The Hurt Locker: A Heart-Pounding Adrenaline Rush

18 02 2010

It seems Avatar‘s biggest competition this Oscar season is The Hurt Locker. Directed by Kathryn Bigelow (which everyone is keen to point out, is 1) a woman directing a gritty military drama, and 2) James Cameron’s ex-wife), The Hurt Locker is tied with Avatar for a total of 9 Oscar nominations, most notably for Best Actor, Best Director and Best Picture. Here’s the breakdown:

An elite Army bomb squad in Iraq must put themselves in harm’s way every day, disarming bombs and hostile situations in an effort to keep civilians and military personnel safe.

The Monkey: Due in large part to its documentary-style directing, The Hurt Locker is one of the most tense, suspenseful, adrenaline-infused movies I’ve ever seen. There were several moments in the film that not only gets your heart racing, but afterward, you’ll realize you were even sweating! Without using cheap tricks, or cliche film gimmicks, The Hurt Locker delivers on suspense while maintaining its originality.

Jeremy Renner’s performance was definitely Oscar-worthy; in fact, I almost didn’t even believe he was an actor. His subtle and realistic performance of a hardened bomb sergeant added to the documentary-feel of the movie and it will be exciting to see how his career takes off after all the recent recognition.

The Weasel: The lack of plot in the film, while contributing to the realism and grit of the movie, kept me from fully engaging with the characters. It was more of a “life in the day of a bomb squad” than a movie about a bomb squad. It’s even hard to explain what the movie is about; it’s about a bomb squad in Iraq…and, um…they diffuse bombs. But what else? Sure, we get brief glimpses into the characters’ personal lives, some truly heart-felt moments (in particular a scene where Renner’s character showers completely clothed in his army gear as blood and dirt swirl down the drain and a scene where a fellow squad mate shares his desire to start a family), but without a clear story arc, the viewer is left floundering.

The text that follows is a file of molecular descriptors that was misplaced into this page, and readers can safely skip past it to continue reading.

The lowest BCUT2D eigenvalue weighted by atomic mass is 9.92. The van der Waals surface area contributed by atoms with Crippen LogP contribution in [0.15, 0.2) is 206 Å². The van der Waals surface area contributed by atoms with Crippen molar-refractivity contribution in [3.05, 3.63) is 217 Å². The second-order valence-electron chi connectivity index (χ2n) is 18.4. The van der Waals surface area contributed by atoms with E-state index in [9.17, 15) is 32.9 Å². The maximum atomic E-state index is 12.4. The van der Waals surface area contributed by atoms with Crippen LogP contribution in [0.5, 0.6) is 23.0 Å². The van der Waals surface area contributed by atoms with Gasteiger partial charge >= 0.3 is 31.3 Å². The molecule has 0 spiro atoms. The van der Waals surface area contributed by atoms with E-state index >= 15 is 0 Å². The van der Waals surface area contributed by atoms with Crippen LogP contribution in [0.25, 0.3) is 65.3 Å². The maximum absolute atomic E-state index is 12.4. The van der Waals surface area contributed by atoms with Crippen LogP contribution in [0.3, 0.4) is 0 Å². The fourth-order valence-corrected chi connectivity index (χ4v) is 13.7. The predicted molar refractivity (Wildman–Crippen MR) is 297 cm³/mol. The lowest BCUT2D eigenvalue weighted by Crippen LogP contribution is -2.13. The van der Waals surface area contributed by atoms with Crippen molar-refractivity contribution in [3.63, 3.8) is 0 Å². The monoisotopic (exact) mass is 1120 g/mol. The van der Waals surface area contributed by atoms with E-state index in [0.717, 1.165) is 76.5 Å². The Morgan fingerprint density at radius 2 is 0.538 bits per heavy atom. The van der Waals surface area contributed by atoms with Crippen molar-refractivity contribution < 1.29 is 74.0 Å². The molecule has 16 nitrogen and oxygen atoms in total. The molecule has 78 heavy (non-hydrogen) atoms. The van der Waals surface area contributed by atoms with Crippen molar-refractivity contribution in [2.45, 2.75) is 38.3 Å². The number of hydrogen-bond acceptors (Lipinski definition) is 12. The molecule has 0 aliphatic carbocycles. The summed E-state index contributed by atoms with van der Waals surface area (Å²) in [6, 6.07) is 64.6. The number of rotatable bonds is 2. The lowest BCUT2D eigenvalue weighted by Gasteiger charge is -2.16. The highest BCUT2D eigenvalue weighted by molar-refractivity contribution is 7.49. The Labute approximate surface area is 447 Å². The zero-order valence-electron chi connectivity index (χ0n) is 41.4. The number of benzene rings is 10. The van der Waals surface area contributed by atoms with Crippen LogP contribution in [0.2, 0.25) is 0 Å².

Guy Pearce and Ralph Fiennes appear in the film, but their roles are surprisingly small and short-lived. While not necessarily a negative comment about the film, it took me by surprise that such big-name actors were used so sparingly.

A masterfully created film that delivers original suspense, eliciting visceral reactions in the viewer. Definitely worthy of its Oscar success; however, I find it surprising that critics consider The Hurt Locker to be Avatar‘s #1 competitor. I guess we’ll wait and see what happens March 7th.

3.5 Death Stars out of 5

What do you think? Is The Hurt Locker Avatar‘s biggest competition at the Oscars? Share your thoughts in the comments!

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One response

23 02 2010
Cal

I don’t understand why this movie is winning awards and is getting so much attention. I didn’t think it was very good (I didn’t even finish it). It seemed more like a documentary…a boring documentary. The cinematography was the best part of the movie, but a movie cannot rely on this feature alone. I’ll admit, the actors were great, but not award worthy.

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